Cancer stem cells (CSCs) and EMT-type cells, which share molecular characteristics with CSCs, have been believed to play critical roles in tumor metastasis. Although much progress has been garnered in elucidating the molecular pathways that trigger EMT, stemness and metastasis, a number of key mechanistic gaps remain elusive. In the study, miR-371-5p was obviously down-regulated in primary CRC tissues compared with matched adjacent normal mucosa and correlated significantly with differentiation, tumor size, lymphatic and liver metastases. MiR-371-5p could attenuate proliferation, invasion in vitro and metastasis in vivo in CRC cells. It also suppressed EMT by regulating Wnt/β-catenin signaling and strongly decreased the CRC stemness phenotypes. Moreover, demethylation of SOX17 induced miR-371-5p expression and consequently suppressed its direct target SOX2 in CRC cells. MiR- 371-5p was necessary for SOX17 mediated cancer-related traits and SOX2 was a functional target of miR-371-5p. A positive relationship between SOX17 and miR-371- 5p expression and a negative one between miR-371-5p and SOX2 expression were observed in CRC cell lines and tissues. In conclusion, we identified miR-371-5p as an important "oncosuppressor" in CRC progression and elucidated a novel mechanism of the SOX17/miR-371-5p/SOX2 axis in the regulation of EMT, stemness and metastasis, which may be a potential therapeutic target.

Wang J.,Southern Medical University | Wang J.,Luzhou Medical College | Zhu X.,Southern Medical University | Zhu X.,Guangdong Province Key Laboratory of Molecular Tumor Pathology | And 18 more authors.
Oncotarget | Year: 2015

DAB2IP has been identified as a tumor suppressor in several cancers but its oncogenic role and transcriptionally regulatory mechanisms in the progression of colorectal carcinoma (CRC) remain unknown. In this study, DAB2IP was downregulated in CRC tissues and a valuable prognostic marker for survival of CRC patients, especially in the late stage. Moreover, DAB2IP was sufficient to suppress proliferation, epithelial-mesenchymal transition (EMT), invasion and metastasis in CRC. Mechanically, the linear complex of EZH2/HDAC1/Snail contributed to DAB2IP silencing in CRC cells. The study further proved that the positive feedback loop between Snail and DAB2IP existed in CRC cells and DAB2IP was required for Snailinduced aggressive cell behaviors. Finally, DAB2IP correlated negatively with Snail and EZH2 expressions in CRC tissues. Our findings reveal the suppressive role and a novel regulatory mechanism of DAB2IP expression in the progression of CRC. DAB2IP may be a potential, novel therapeutic and prognostic target for clinical CRC patients.

Li X.,Southern Medical University | Li X.,Guangdong Province Key Laboratory of Molecular Tumor Pathology | Wang J.,Southern Medical University | Wang J.,Guangdong Province Key Laboratory of Molecular Tumor Pathology | And 8 more authors.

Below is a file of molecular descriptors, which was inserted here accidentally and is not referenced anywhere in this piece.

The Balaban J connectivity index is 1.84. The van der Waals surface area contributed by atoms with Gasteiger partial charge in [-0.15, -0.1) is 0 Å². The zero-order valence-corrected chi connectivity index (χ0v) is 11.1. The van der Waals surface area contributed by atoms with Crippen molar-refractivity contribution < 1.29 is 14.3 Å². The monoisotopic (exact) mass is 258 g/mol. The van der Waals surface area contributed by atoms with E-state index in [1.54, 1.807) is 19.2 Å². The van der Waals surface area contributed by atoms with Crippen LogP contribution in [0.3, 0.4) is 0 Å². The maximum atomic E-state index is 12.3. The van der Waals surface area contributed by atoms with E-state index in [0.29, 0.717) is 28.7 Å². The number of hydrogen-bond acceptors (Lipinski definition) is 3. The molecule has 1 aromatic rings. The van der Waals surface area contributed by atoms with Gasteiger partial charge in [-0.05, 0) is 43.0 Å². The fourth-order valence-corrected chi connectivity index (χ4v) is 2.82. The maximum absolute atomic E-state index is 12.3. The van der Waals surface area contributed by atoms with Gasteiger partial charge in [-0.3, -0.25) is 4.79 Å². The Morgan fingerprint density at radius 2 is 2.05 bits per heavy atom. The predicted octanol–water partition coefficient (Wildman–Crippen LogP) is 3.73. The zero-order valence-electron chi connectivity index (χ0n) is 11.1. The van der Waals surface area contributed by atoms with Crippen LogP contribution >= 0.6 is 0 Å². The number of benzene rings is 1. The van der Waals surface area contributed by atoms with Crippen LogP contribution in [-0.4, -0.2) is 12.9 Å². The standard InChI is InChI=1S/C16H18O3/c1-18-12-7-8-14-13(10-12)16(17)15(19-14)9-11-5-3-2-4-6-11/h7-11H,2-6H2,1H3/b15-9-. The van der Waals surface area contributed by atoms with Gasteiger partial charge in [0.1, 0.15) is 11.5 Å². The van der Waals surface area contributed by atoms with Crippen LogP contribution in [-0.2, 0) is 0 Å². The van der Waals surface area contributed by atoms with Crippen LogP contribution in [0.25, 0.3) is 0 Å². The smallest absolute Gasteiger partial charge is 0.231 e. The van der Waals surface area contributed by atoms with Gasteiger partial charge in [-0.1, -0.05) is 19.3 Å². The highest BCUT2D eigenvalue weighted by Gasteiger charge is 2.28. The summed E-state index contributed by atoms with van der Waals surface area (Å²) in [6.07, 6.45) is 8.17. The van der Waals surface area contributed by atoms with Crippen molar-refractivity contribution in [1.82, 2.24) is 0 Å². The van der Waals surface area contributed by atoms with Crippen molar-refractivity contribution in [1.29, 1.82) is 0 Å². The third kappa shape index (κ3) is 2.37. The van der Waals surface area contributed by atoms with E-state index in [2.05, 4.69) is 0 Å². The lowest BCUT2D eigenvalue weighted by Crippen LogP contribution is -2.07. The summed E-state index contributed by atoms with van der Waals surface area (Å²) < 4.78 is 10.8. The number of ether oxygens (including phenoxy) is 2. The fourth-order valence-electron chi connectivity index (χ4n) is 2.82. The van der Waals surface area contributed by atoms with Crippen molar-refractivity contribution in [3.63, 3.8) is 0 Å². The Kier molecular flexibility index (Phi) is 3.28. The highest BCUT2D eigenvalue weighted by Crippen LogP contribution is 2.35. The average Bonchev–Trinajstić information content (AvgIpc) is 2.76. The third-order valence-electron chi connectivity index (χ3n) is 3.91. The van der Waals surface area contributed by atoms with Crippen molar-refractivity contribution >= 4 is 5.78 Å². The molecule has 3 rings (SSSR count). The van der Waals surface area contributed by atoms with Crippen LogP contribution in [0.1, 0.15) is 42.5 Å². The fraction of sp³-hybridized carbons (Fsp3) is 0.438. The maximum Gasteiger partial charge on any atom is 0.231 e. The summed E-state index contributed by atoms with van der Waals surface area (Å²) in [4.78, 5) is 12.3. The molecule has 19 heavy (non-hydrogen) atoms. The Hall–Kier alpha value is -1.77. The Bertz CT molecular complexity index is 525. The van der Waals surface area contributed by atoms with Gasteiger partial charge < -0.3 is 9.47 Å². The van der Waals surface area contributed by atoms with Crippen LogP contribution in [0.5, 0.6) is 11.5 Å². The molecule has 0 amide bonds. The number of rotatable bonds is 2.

Annals of Surgical Oncology | Year: 2012

Background: RhoGDI2 has been identified as a regulator of tumor metastasis but its role in cancer remains controversial. The aims of this study were to analyze the function of RhoGDI2 in colorectal carcinoma (CRC), and to determine its possible signaling pathway in CRC. Methods: The expression of RhoGDI2 was detected in CRC cell lines, and 20 matched pairs of fresh CRC tissues, and 120 cases of clinical paraffin-embedded CRC tissues by real-time RT-PCR, Western blot, RT-PCR, or immunohistochemistry. The levels of activations of p-PI3K, p-Akt, p-MAPK, and p-MEK were then examined in RhoGDI2-overexpressing cells by Western blot. A series of assays were finally performed to evaluate the effect of RhoGDI2 on CRC cell behaviors in vitro. Results: RhoGDI2 expression was higher in highly metastatic CRC cell lines than in lowly metastatic ones. RhoGDI2 expression was up-regulated in CRC or lymphatic metastatic tissues relative to normal mucosa (P < 0.05). RhoGDI2 expression was correlated strongly with tumor size, differentiation, and Duke's stage (P < 0.05). Patients with lower RhoGDI2 expression had better overall survival (P = 0.012), and RhoGDI2 could predict prognosis only in patients with early-stage disease. High levels of activations of p-PI3K and p-Akt were observed in RhoGDI2-overexpressing cells. LY294002 inhibitor could abrogate the activation of PI3K/Akt pathway in those cells. Over-expression of RhoGDI2 enhanced CRC cell proliferation, motility, and invasion in vitro. Conclusions: Over-expression of RhoGDI2 is associated with poor overall survival in CRC patients, especially those presenting in early-stage. RhoGDI2 contributes to cell proliferation, motility, and invasion of CRC, at least in part, by activating the PI3K/Akt pathway © 2011 Society of Surgical Oncology.